PM Modi exhorts MPs to adopt a village each

  • HT Correspondent, Hindustan Times, Ne Delhi
  • Updated: Oct 12, 2014 01:17 IST

Prime Minister Narendra Modi on Saturday launched a rural development scheme under which each member of parliament will adopt three villages by 2019 to improve the standard of living and quality of life of millions of people in the countryside.

The government hopes the Saansad Adarsh Gram Yojna (SAGY) will have a cascade effect on surrounding villages and lift physical and institutional infrastructure across rural India, where basic facilities are often patchy.

“We are nearly 800 MPs. If before 2019 we develop three villages each, we reach nearly 2,500 villages. If in the light of this scheme, the states also create a similar scheme for MLAs, then 6,000-7,000 more villages can be added,” Modi told MPs.

Under the programme, each MP will take responsibility for three villages and turn them into a “model village” by 2019 through the convergence of different government schemes and their effective implementation.

Watch: Modi to adopt a village in Varanasi, urges MPs to follow suit

Modi asked parliamentarians to act as a catalyst for development in villages, saying the programme will help them identify bottlenecks and enable them to iron out these bottlenecks.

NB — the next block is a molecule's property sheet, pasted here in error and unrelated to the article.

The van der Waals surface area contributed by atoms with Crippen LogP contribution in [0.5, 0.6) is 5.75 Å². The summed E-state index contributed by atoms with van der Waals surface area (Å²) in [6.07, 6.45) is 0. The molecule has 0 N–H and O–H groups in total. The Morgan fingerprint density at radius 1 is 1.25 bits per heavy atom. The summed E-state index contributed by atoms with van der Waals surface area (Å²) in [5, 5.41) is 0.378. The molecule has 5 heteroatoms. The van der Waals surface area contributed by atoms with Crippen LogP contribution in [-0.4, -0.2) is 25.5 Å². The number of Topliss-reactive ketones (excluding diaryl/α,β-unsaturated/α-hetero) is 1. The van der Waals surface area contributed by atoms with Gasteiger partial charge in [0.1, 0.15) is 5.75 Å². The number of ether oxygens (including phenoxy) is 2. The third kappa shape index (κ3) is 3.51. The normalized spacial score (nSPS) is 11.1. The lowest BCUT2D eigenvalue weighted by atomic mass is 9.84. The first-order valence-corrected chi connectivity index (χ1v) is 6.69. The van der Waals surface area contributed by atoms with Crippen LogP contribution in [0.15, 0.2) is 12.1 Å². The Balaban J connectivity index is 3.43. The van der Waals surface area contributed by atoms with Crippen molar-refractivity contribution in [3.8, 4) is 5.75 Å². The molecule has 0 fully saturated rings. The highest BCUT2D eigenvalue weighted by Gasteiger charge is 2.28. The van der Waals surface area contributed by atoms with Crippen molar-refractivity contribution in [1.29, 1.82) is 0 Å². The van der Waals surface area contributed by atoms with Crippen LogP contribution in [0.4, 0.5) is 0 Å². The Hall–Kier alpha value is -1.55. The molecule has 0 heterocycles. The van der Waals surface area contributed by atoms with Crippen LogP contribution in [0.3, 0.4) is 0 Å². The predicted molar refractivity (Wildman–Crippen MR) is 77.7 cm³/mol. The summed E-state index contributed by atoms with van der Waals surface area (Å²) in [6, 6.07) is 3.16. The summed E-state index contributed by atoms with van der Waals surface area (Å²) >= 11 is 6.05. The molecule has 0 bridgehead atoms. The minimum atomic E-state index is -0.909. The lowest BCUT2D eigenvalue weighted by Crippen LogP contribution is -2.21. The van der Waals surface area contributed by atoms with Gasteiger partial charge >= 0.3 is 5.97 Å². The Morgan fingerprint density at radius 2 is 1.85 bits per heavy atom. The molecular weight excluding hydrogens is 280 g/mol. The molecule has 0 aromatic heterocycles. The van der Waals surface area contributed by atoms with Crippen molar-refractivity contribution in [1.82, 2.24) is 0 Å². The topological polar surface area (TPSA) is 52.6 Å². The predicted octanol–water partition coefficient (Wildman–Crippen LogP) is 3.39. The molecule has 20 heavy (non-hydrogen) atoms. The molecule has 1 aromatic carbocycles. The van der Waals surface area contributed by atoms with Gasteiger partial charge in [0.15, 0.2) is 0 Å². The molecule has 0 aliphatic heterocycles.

“Whether you get votes from the village or not whether the village community supports you or not, you will have to work for the village and its community and act as a facilitator, as a catalyst for its change,” he said.

The scheme was launched on the birth anniversary of socialist icon Jai Prakash Narayan, just days after the government kicked off its Clean India campaign on Mahatma Gandhi’s birth anniversary.

Quoting Jayaprakash Narayan, Modi said while politics and democracy cannot be separated, the new scheme will open the door for constructive politics in the country.

Modi said it was not a money-driven scheme but aimed at the overall development of rural India.

“The talk about bottom-to-top and top-to-bottom will continue in the academic world,” he said. “We want to work. We want to see whether we can bring change through public participation.

I am not claiming that I will change the situation all of a sudden … This scheme is not the ultimate. Changes and improvement will come with the passage of time.”

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